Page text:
USA v. Mar-Jac Poultry, Inc., No. 16-17745 (11th Cir. 2018)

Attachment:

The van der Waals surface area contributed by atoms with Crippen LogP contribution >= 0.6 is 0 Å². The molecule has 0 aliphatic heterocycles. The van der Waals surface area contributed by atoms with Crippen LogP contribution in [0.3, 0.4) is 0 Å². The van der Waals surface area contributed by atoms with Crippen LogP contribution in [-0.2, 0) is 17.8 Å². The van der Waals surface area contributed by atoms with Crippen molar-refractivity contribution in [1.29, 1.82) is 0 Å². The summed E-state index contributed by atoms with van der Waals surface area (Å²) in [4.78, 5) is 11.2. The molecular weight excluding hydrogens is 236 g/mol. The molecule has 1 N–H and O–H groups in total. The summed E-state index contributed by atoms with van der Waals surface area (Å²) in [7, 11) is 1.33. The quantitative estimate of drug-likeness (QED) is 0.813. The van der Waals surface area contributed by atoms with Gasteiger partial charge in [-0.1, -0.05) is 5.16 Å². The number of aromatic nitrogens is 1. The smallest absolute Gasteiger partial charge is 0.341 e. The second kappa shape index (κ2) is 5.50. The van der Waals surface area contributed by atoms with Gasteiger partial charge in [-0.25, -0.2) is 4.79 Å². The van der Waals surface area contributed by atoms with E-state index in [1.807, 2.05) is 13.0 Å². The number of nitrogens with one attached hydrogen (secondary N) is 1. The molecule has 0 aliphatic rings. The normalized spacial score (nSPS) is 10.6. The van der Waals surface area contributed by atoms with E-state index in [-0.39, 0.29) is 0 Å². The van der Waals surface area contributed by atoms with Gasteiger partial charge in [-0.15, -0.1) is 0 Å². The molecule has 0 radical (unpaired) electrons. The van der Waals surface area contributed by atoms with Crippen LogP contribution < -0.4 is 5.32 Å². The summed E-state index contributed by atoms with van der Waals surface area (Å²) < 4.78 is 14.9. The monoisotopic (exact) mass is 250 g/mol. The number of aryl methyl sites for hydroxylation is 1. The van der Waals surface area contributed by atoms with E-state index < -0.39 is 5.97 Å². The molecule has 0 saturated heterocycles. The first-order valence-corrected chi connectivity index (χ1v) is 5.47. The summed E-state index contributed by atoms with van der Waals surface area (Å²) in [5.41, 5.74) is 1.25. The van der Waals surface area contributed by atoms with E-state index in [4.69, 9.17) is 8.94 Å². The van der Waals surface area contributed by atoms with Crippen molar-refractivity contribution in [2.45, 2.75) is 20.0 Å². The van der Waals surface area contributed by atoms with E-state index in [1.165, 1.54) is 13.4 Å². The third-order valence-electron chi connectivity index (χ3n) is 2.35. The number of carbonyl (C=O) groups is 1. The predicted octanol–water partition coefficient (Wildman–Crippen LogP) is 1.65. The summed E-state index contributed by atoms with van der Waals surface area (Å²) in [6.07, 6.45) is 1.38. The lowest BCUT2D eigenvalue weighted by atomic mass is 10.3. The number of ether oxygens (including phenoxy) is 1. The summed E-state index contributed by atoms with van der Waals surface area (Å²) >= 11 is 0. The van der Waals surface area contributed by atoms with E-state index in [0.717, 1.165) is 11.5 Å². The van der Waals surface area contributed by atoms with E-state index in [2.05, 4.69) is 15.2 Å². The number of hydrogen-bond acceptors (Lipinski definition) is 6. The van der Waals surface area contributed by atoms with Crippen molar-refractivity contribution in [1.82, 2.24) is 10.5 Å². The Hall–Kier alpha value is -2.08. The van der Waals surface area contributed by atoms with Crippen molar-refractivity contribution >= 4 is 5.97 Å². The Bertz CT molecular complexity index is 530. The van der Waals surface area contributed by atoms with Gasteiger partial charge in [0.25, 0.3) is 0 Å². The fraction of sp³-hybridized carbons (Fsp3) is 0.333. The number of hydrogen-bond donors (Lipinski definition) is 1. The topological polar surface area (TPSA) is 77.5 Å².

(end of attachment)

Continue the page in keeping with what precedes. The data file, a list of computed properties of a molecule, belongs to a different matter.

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Case: 16-17745 Date Filed: 10/09/2018 Page: 1 of 19 [DO NOT PUBLISH] IN THE UNITED STATES COURT OF APPEALS FOR THE ELEVENTH CIRCUIT ________________________ No. 16-17745 ________________________ D.C. Docket No. 2:16-cv-00192-WCO UNITED STATES OF AMERICA, Plaintiff-Appellant, versus MAR-JAC POULTRY, INC., Defendant-Appellee. _______________________ Appeal from the United States District Court for the Northern District of Georgia _______________________ (October 9, 2018) Before TJOFLAT and JORDAN, Circuit Judges, and STEELE, * District Judge. * Honorable John E. Steele, United States District Judge for the Middle District of Florida, sitting by designation. Case: 16-17745 Date Filed: 10/09/2018 Page: 2 of 19 STEELE, District Judge: The district court quashed a judicially-issued inspection warrant for a poultry processing facility, but stated that the United States could submit a new warrant application with a reduced scope. Rather than present such a new application, the United States chose to forego inspection but appeal the district court’s decision. After review of the record, and with the benefit of oral argument, the court affirms the district court’s order quashing the inspection warrant. I. On February 3, 2016, an employee of Mar-Jac Poultry, Inc. (“Mar-Jac”), a poultry processing facility in Georgia, was injured at work while attempting to repair an electrical panel using a non-insulated screwdriver. An arc flash resulted in severe burns to the employee’s hand and face, and required the employee’s hospitalization. On February 4, 2016, Mar-Jac reported the electrical accident to the United States Department of Labor’s Occupational Safety and Health Administration (“OSHA”), as it was required to do by federal regulation. In response, on February 8, 2016, OSHA sent an inspection team to Mar-Jac’s facility to make an unprogrammed inspection, i.e., an inspection based upon information received concerning the specific facility. The OSHA investigators requested to inspect not only those hazards involved in the electrical accident, but also to conduct a 2 Case: 16-17745 Date Filed: 10/09/2018 Page: 3 of 19 comprehensive inspection of the entire facility for additional hazards. Mar-Jac consented to inspection of the electrical accident site and the tools involved, but refused to permit inspection of any additional areas or hazards. OSHA’s physical inspection of the poultry facility, as limited by Mar-Jac, found three potential violations of OSHA standards concerning (1) electrical safety, (2) personal protective equipment, and (3) the guarding of machines and controlling of hazardous energy. In addition to allowing the limited physical inspection, Mar-Jac provided OSHA with a copy of a portion of an evaluation performed by an outside consultant which criticized the company’s lack of an appropriate program to abate risks to employees from electrical shocks. 1 Mar-Jac also provided OSHA with the company’s 2013-2015 work-related serious illness and injury logs (“OSHA 300 logs”) mandated by federal regulation. OSHA ultimately concluded that the OSHA 300 logs suggested violations in six areas common to poultry processing: (1) recordkeeping issues, (2) ergonomic hazards, (3) biological hazards, (4) chemical hazards, (5) struck-by hazards, and (6) slip, trip, and fall hazards. In addition to having this information specific to the Mar-Jac facility, OSHA had created “emphasis programs” in industries that pose a high risk to workers. 1 Mar-Jac did not provide OSHA with a full copy of the report, but only provided the portions regarding the lack of an electrical hazard program. 3 Case: 16-17745 Date Filed: 10/09/2018 Page: 4 of 19 For fiscal year 2016, the Regional Emphasis Program for Poultry Processing Facilities for Region IV (“Poultry REP”) identified sixteen categories of hazards which were of particular concern in poultry processing facilities in Georgia and seven neighboring states. The Poultry REP also provided neutral criterion which could lead to a randomly generated “programmed” inspection of a particular facility. On March 31, 2016, OSHA submitted an application to a federal magistrate judge seeking a judicial warrant to inspect the Mar-Jac facility with respect to the three hazards directly implicated by the accident, the six hazards implicated by the OSHA 300 logs, and the remaining hazards that the Poultry REP identified as being of particular concern within the poultry processing industry. The application sought this inspection based on two independent grounds. First, the application asserted that the investigators had personally observed hazards relating to the electrical incident, and that an inspection of the OSHA 300 logs revealed six hazards common to poultry processing facilities. Based on this specific evidence, OSHA asserted that probable cause existed to conduct a comprehensive search of the entire facility for these hazards and the remaining hazards identified in the Poultry REP. Second, the application asserted in the alternative that probable cause existed to support a programmed inspection pursuant to neutral criteria contained in OSHA’s Poultry REP. 4 Case: 16-17745 Date Filed: 10/09/2018 Page: 5 of 19 On April 1, 2016, the magistrate judge granted the application in its entirety and issued a judicial inspection warrant as requested by OSHA. Mar-Jac promptly filed an emergency motion to quash the inspection warrant. The issuing magistrate judge held a hearing on the motion to quash, took testimony, and ultimately issued a Report and Recommendation to the district court recommending that Mar-Jac’s motion to quash be granted. During the evidentiary hearing, evidence in addition to that which was initially included with the warrant application was presented and considered by the magistrate judge. On November 2, 2016, over OSHA’s objections, the district judge adopted the magistrate judge’s Report and Recommendation and quashed the inspection warrant. In a written opinion, the district court found, as had the magistrate judge, that OSHA had demonstrated administrative probable cause for issuance of a warrant to inspect for (1) electrical dangers, (2) the availability and use of personal protective equipment, (3) the guarding of machines and the controlling hazardous energy, and (4) recordkeeping violations. The district court also found, as had the magistrate judge, a lack of reasonable suspicion for the other five violations which OSHA asserted were supported by the OSHA 300 logs and the remaining hazards identified in the Poultry REP. The district court further found that OSHA had failed to establish that Mar-Jac was selected for inspection pursuant to an application of neutral criteria. The district court stated that OSHA could seek a 5 Case: 16-17745 Date Filed: 10/09/2018 Page: 6 of 19 new inspection warrant consistent with these parameters. The district court, like the magistrate judge, considered the additional evidence presented at the evidentiary hearing in adopting the Report and Recommendation. OSHA never sought a new inspection warrant, but rather filed this appeal pursuant to 29 U.S.C. § 1291. II. On appeal, the United States asserts that the district court improperly quashed the inspection warrant with respect to five hazards: (1) ergonomic hazards; (2) biological hazards; (3) chemical hazards; (4) struck-by hazards; and (5) slip, trip, and fall hazards. 2 The United States argues that OSHA had demonstrated “ample” reasonable suspicion that an inspection with regard to these five hazards would reveal violations of the Act, and asserts that the district court erred as follows: (1) While the district court acknowledged that OSHA was required to show reasonable suspicion of violations, it actually applied a far higher standard by requiring OSHA to show that employees had been injured as the result of a violation of an OSHA standard; (2) The district court misunderstood the terms “hazard” and “violation” and their relation to one another; and (3) The district 2 The United States does not appeal the district court’s determination that OSHA did not have sufficient grounds to obtain a warrant as to the other hazards identified in the Poultry REP that were not related to the electrical incident nor supported by the OSHA 300 logs, or the district court’s rejection of the basis for a programmed inspection. 6 Case: 16-17745 Date Filed: 10/09/2018 Page: 7 of 19 court mistakenly suggested that OSHA relied on the mere presence of a reported injury to call for a full scale investigation of the hazard related to the injury. A. Standard of Review The Supreme Court has “repeatedly said that after-the-fact scrutiny by courts of the sufficiency of an affidavit should not take the form of de novo review. A magistrate’s determination of probable cause should be paid great deference by reviewing courts.” Illinois v. Gates, 462 U.S. 213, 236 (1983) (citation omitted). See also West Point-Pepperell, Inc. v. Donovan, 689 F.2d 950, 959 (11th Cir. 1982) (“A magistrate's probable cause determination is entitled great deference, and is conclusive in the absence of arbitrariness.” (internal citation omitted)). This remains the standard even though a de novo standard is applied to review determinations of reasonable suspicion and probable cause when no warrant was involved. Ornelas v. United States, 517 U.S. 690, 698-99 (1996).3 Matters of law are reviewed de novo, and the Court applies a de novo standard in determining whether the lower court applied the correct legal standard. United States v. Lee, 208 F.3d 1306, 1307 (11th Cir. 2000). 3 The Court notes that published decisions from this Circuit have held that these Supreme Court cases require a de novo standard even when a warrant was involved. E.g., United States v. Albury, 782 F.3d 1285, 1292 (11th Cir. 2015); United States v. Bradley, 644 F.3d 1213, 1263 (11th Cir. 2011); United States v. Butler, 102 F.3d 1191, 1198 (11th Cir. 1997). 7 Case: 16-17745 Date Filed: 10/09/2018 Page: 8 of 19 B. The Occupational Safety and Health Act of 1970 The Occupational Safety and Health Act of 1970, 29 U.S.C. § 651 et seq. (the “Act”) , “delegates broad authority to the Secretary [of Labor] to promulgate different kinds of standards” for the purpose of “ensuring safe and healthful working conditions for every working man and woman in the Nation.” Indus. Union Dep't, AFL–CIO v. Am. Petroleum Inst., 448 U.S. 607, 611 (1980). To enforce these standards, the Act, among other things, authorizes two types of inspections by the Secretary, acting through OSHA. A programmed inspection may be conducted in accordance with a general administrative plan based on neutral criteria, 29 U.S.C. § 657(a) (sometimes referred to as section 8(a) of the Act), or an unprogrammed inspection may be conducted based on specific evidence of an existing violation, 29 U.S.C. § 657(f) (sometimes referred to as section 8(f) of the Act). See Donovan v. Sarasota Concrete Co., 693 F.2d 1061, 1068 (11th Cir. 1982); West Point-Pepperell, Inc., 689 F.2d at 956-57. Although the Act does not explicitly require a judicial warrant to conduct either type of inspection, it is clear after Marshall v. Barlow’s, Inc., 436 U.S. 307 (1978) that, unless the employer consents, a judicial warrant is required by the Fourth Amendment of the United States Constitution. Donovan, 693 F.2d at 1068; West Point-Pepperell, Inc., 689 F.2d at 956-57. While probable cause is necessary to obtain an inspection warrant, it is not probable cause in the criminal 8 Case: 16-17745 Date Filed: 10/09/2018 Page: 9 of 19 sense. Barlow’s, Inc., 436 U.S. at 320 (“Probable cause in the criminal law sense is not required.”). Rather, the required probable cause for an inspection warrant may consist of either (1) a showing of specific evidence of an existing violation, or (2) a showing that “reasonable legislative or administrative standards for conducting an . . . inspection are satisfied with respect to a particular [establishment].” Id. at 320–21 (alterations in original) (quoting Camara v. Mun. Court, 387 U.S. 523, 538 (1967)). Because the United States does not appeal the district court’s rejection of its argument concerning a programmed inspection based upon reasonable administrative standards pursuant to the Poultry REP, the Court focuses only on probable cause based upon specific evidence. “[A] more individualized inquiry is required” when examining a warrant for an unprogrammed inspection because of the “increased danger of abuse of discretion and intrusiveness” due to the “lack [of] administrative and legislative guidelines that ensure that the target of the search was not chosen for the purpose of harassment.” Donovan, 693 F.2d at 1068. While probable cause in the criminal law sense is not required, “[r]easonableness remains the ultimate standard in evaluating the propriety of an administrative search.” Id. at 1069-70; West Point-Pepperell, Inc., 689 F.2d at 957. Hence, the evidence of a specific violation required to establish administrative probable cause, while less than that needed to show a probability of a violation, must at least show that the proposed inspection is based upon a reasonable belief that a violation has been 9 Case: 16-17745 Date Filed: 10/09/2018 Page: 10 of 19 or is being committed and not upon a desire to harass the target of the inspection. This requirement is met by a showing of specific evidence sufficient to support a reasonable suspicion of a violation. West Point-Pepperell, Inc., 689 F.2d at 958. The scope of such an unprogrammed inspection must bear an appropriate relationship to the violation alleged by the evidence. Donovan, 693 F.2d at 1068– 69. “[W]hen nothing more is offered than a specific complaint relating to a localized condition, probable cause exists for a search to determine only whether the complaint is valid.” Id. A full scope inspection of a facility may nonetheless be authorized in some circumstances. For example, Donovan stated “it is conceivable that a specific violation plus a past pattern of violations may be probable cause for a full scope inspection. In addition, a specific complaint may allege a violation which permeates the workplace so that a full scope inspection is reasonably related to the complaint.” Id. at 1068–69. C. Alleged District Court Errors (1) Utilization of Improper Probable Cause Standard The United States asserts that the district court, while citing to the correct reasonable suspicion standard, actually applied a more stringent, and improper, standard by requiring OSHA to affirmatively show that the injuries occurred as a result of a violation. To support this conclusion, the United States cites the following two sentences from the district court’s written opinion: “The fact that an 10 Case: 16-17745 Date Filed: 10/09/2018 Page: 11 of 19 injury or illness is recordable [in the OSHA 300 logs] does not show that it was the result of a violation of an OSHA standard,” and that “the magistrate judge correctly concluded ‘the mere presence of a reported injury on the OSHA 300 form [does not] support a full scale investigation of the hazard related to that injury.’” After de novo review, we conclude that the district court utilized the correct legal standard. The district court clearly recognized the Eleventh Circuit’s adoption of the reasonable suspicion standard in West Point-Pepperell, Inc., 689 F.2d at 958, and applied that standard to the facts alleged in the warrant application. The district court did not impose a more stringent standard, but simply found that the facts set forth by OSHA did not satisfy the reasonable suspicion standard. The two sentences cited by the United States do not demonstrate the contrary. The district court did not apply an incorrect legal standard in its review of the sufficiency of the application for the inspection warrant. (2) Distinction Between “Hazard” and “Violation” The United States also asserts that the district court confused the terms “hazard” and “violation,” and mistakenly believed that evidence of a hazard is wholly distinct from evidence of a violation. The United States argues that hazards can be violations, and points to the injuries reported in the OSHA 300 logs for the proposition that because there was an injury, there must have been a hazard, and because there was a hazard, there is likely a violation to be found. 11 Case: 16-17745 Date Filed: 10/09/2018 Page: 12 of 19 The existence of a “hazard” does not necessarily establish the existence of a “violation,” and it is a “violation” which must be established by reasonable suspicion in the application. It is certainly true that each covered employer “shall comply with occupational safety and health standards promulgated under this chapter.” 29 U.S.C. § 654(a)(2). It is simply not the case that the existence of a hazard necessarily establishes a violation, and the government’s citation to the general duty clause is not to the contrary. To implement the purpose of OSHA, “Congress imposed dual obligations on employers,” “a ‘general duty’ to free the workplace of all recognized hazards” and “a ‘special duty’ to comply with all mandatory health and safety standards.” ComTran Grp., Inc. v. U.S. Dept. of Labor, 722 F.3d 1304, 1307 (11th Cir. 2013). A covered employer “commits a general duty clause violation when he fails to ‘furnish to each of his employees employment and a place of employment which are free from recognized hazards that are causing or are likely to cause death or serious physical harm to his employees.’” Pepper Contracting Servs. v. Occupational Safety & Health Admin., 657 F. App’x 844, 847 (11th Cir. 2016) (quoting 29 U.S.C. § 654(a)(1)). To prove a violation of a general duty clause, “the Secretary must establish that ‘(1) the employer failed to render its work place free of a hazard; (2) the hazard was recognized; . . . (3) the hazard caused or was likely to cause death or serious physical harm’ and ‘(4) the hazard [was] 12 Case: 16-17745 Date Filed: 10/09/2018 Page: 13 of 19 preventable.’” Id. at 847–48 (omission in original) (citation omitted). On the other hand, a violation of an OSHA standard is established by showing “(1) that the regulation applied; (2) that it was violated; (3) that an employee was exposed to the hazard that was created; and importantly, (4) that the employer ‘knowingly disregarded’ the Act's requirements.” ComTran Grp., Inc., 722 F.3d at 1307. Therefore, under either the general or special duty clause, a hazard does not itself establish a violation. The district court did not err in distinguishing between hazards and violations. (3) Application’s Evidence of Reasonable Suspicion It is undisputed that there is no relation between the electrical accident and the five hazards at issue. The United States asserts, however, that the application for the inspection warrant provided “ample evidence” of reasonable suspicion of violations as to the five hazards at issue. The United States views the OSHA 300 logs and the analysis of the logs by OSHA officials as being of particular importance with regard to these five hazards. The OSHA 300 logs contain a listing of work-related injuries and illnesses that employers are required to record and maintain. 29 C.F.R. §§ 1904.4, 1904.7. The logs contain the employee’s name, job title, date of injury or illness, location where the event occurred, description of the injury or illness, classification of the case, number of days missed, and whether it was an injury or other type of illness. 13 Case: 16-17745 Date Filed: 10/09/2018 Page: 14 of 19 A “one or two line description for each recordable injury or illness” is to be included on the OSHA 300 logs. 29 C.F.R. § 1904.29. Many of the descriptions leave the reader knowing little, if anything, about the actual cause of the injury or illness. The descriptions relied on by OSHA are those such as: “Sprain/Back/Concrete Steps” and “irritation/left eye/water.” These logs, as their title suggests, record work-related injuries and illnesses, not OSHA violations. The Regulations provide that “[r]ecording or reporting a work-related injury, illness, or fatality does not mean that the employer or employee was at fault, that an OSHA rule has been violated, or that the employee is eligible for workers’ compensation or other benefits.” 29 C.F.R. § 1904.0. The existence of injuries thus does not necessarily mean that the injuries were caused by OSHA violations, or justify the issuance of an administrative warrant for evidence of OSHA violations. The Court notes, however, that although OSHA 300 logs do not document the cause of the injury or illness, they can be relevant to whether hazards exist. The content of the OSHA 300 logs in this case fails to create reasonable suspicion either alone or in combination with the other information in the application. As to ergonomic hazards, the United States asserts that “multiple reports of work-related musculoskeletal illnesses, such as tendonitis and tendomyopathy” are recorded in the OSHA 300 logs, providing reasonable 14 Case: 16-17745 Date Filed: 10/09/2018 Page: 15 of 19 suspicion that Mar-Jac lacks an appropriate ergonomics program. A review of the OSHA 300 logs shows that the twenty-five incidents relied on to support a warrant to inspect as to an ergonomics plan have vague descriptions and fail to show any pattern as to the location of the injury (elbow, hand, wrist, back, shoulder, thigh, arm, knee, etc.) or any pattern as to the department where the injuries occurred (rehang, debone, live dock, shipping, evisceration, cone line, stack off, sizing, etc.). With a workforce of 1,112 employees within the facility, the OSHA 300 logs fail to provide reasonable suspicion that ergonomics violations are likely to be found. As to biological and chemical hazards, the United States asserts that “multiple reports of eye infections and eye injuries among workers in the areas where workers encounter live chickens and sanitation chemicals, respectively, provid[e] cause for reasonable suspicion that Mar-Jac is not taking adequate steps to abate biological and chemical hazards.” The OSHA 300 logs from 2015 contain ten reports of eye injuries, the 2014 logs contain two reports of eye injuries, and the 2013 logs contain zero reports of eye injuries. Therefore, the United States asserts that twelve eye injuries over the course of three years among 1,112 employees provides reasonable suspicion that biological and chemical violations may be found. The Court disagrees, and holds that these logs on their own fail to establish reasonable suspicion of biological and chemical violations. 15 Case: 16-17745 Date Filed: 10/09/2018 Page: 16 of 19 As to struck-by hazards, the United States asserts that “multiple reports of employees being injured by equipment used to transport products and material” provide cause for reasonable suspicion that material power industrial truck hazards will be found. The sole evidence relied upon by the United States is six struck-by injuries recorded in the 2015 OSHA 300 logs. The Court finds that six recorded incidents over a year at a facility with over a thousand employees do not provide reasonable suspicion that struck-by violations are likely to be found at the facility. Lastly, as to slip, trip, and fall hazards, the United States asserts that “multiple reports of workers suffering slip-related injuries[] provid[e] cause for reasonable suspicion that Mar-Jac has failed to adequately prevent common slip, trip, and fall hazards.” As support, the United States points to seven slip, trip, and fall injuries recorded in the 2015 OSHA 300 logs. Once again, the Court finds that seven slip, trip, and/or fall recordings in the 2015 OSHA logs at a poultry processing facility with over one thousand employees do not provide reasonable suspicion to support the issuance of a warrant to search for slip, trip, or fall violations. In its affidavit to the magistrate judge, OSHA also attached citations and a settlement agreement entered into between Mar-Jac and OSHA in 2009. A review of the previous citations from more than seven years before reveals that no citations were issued for violations relating to ergonomic, biological, struck-by, or 16 Case: 16-17745 Date Filed: 10/09/2018 Page: 17 of 19 slip, trip, and fall hazards. Three of the citations seemingly relate to chemical hazards—one regarding the rust that occurred from ammonia corrosion; one for failure to wear safety goggles; and one for failure to have facilities for drenching and flushing of the eyes. Even when considered in conjunction with the ten eye injury reports in the 2015 OSHA 300 logs and the two eye injury reports in the 2014 OSHA 300 logs, the Court does not find that reasonable suspicion of likely chemical violations sufficient to support issuance of a warrant to inspect for chemical violations. As the magistrate judge and the district judge both noted, OSHA may file a new application for a warrant to inspect as to these potential violations, and the judicial officer will determine anew whether OSHA has established the required administrative probable cause. 4 For the reasons stated, the judgment of the district court is affirmed. 4 Affidavits in support of search warrants can become stale under certain circumstances. United States v. Domme, 753 F.2d 950, 953 (1985). 17 Case: 16-17745 Date Filed: 10/09/2018 Page: 18 of 19 JORDAN, Circuit Judge, concurring in the judgment. I agree that we should affirm the district court’s order quashing the inspection warrant as to the five hazards that are the subject of OSHA’s appeal. But I think the case is a close one, and write to explain why. The circumstances presented are unusual. After Mar-Jac moved to quash the warrant, the magistrate judge held an evidentiary hearing. In their orders, both the magistrate judge and the district court considered the additional evidence presented by OSHA at the hearing. See D.E. 14 at 6-7; D.E. 19 at 4-8, 12-13. On appeal OSHA has argued the issue of administrative probable cause under Marshall v. Barlow’s, Inc., 436 U.S. 307, 320-21 (1978), and its progeny by relying in part on the evidence presented at the hearing, and Mar-Jac has not objected to that mode of analysis (though it has focused its own argument on the OSHA 300 logs). See Br. for Appellant at 19; Br. for Appellee at 8-22. I therefore assume, without deciding, that OSHA could supplement its application and affidavit for a warrant with the subsequent testimony and evidence presented at the hearing. OSHA 300 logs do not document the cause of an injury or illness, see 29 C.F.R. § 1904.29, but they are relevant to whether hazards exist. And hazards matter, because the question of administrative probable cause is not whether there is evidence of actual violations, but rather whether there is “specific evidence sufficient to support a reasonable suspicion of a violation.” West Point Pepperell, 18 Case: 16-17745 Date Filed: 10/09/2018 Page: 19 of 19 Inc. v. Donovan, 689 F.2d 950, 958 (11th Cir. 1982). The evidence presented at the hearing, which included some comparative analysis of the information in the OSHA logs (e.g., how the number of certain injuries at Mar-Jac compares to industry averages), makes the issue of administrative probable cause somewhat more difficult. The more that a company’s injuries exceed the industry average, it seems to me, the more likely that the OSHA logs can provide a reasonable suspicion of existing violations. But we are not exercising plenary review, and the applicable standard of review here drives the result. A lower court’s determination of probable cause (and also, I think, its determination of lack of probable cause) in a warrant scenario “should be paid great deference by reviewing courts.” Illinois v. Gates, 462 U.S. 213, 236 (1983). In the administrative context, we have explained that a “magistrate’s probable cause determination is entitled to great deference, and is conclusive in the absence of arbitrariness.” West Point Pepperell, 689 F.2d at 959 (citations omitted). Under this deferential standard, OSHA cannot obtain reversal. 19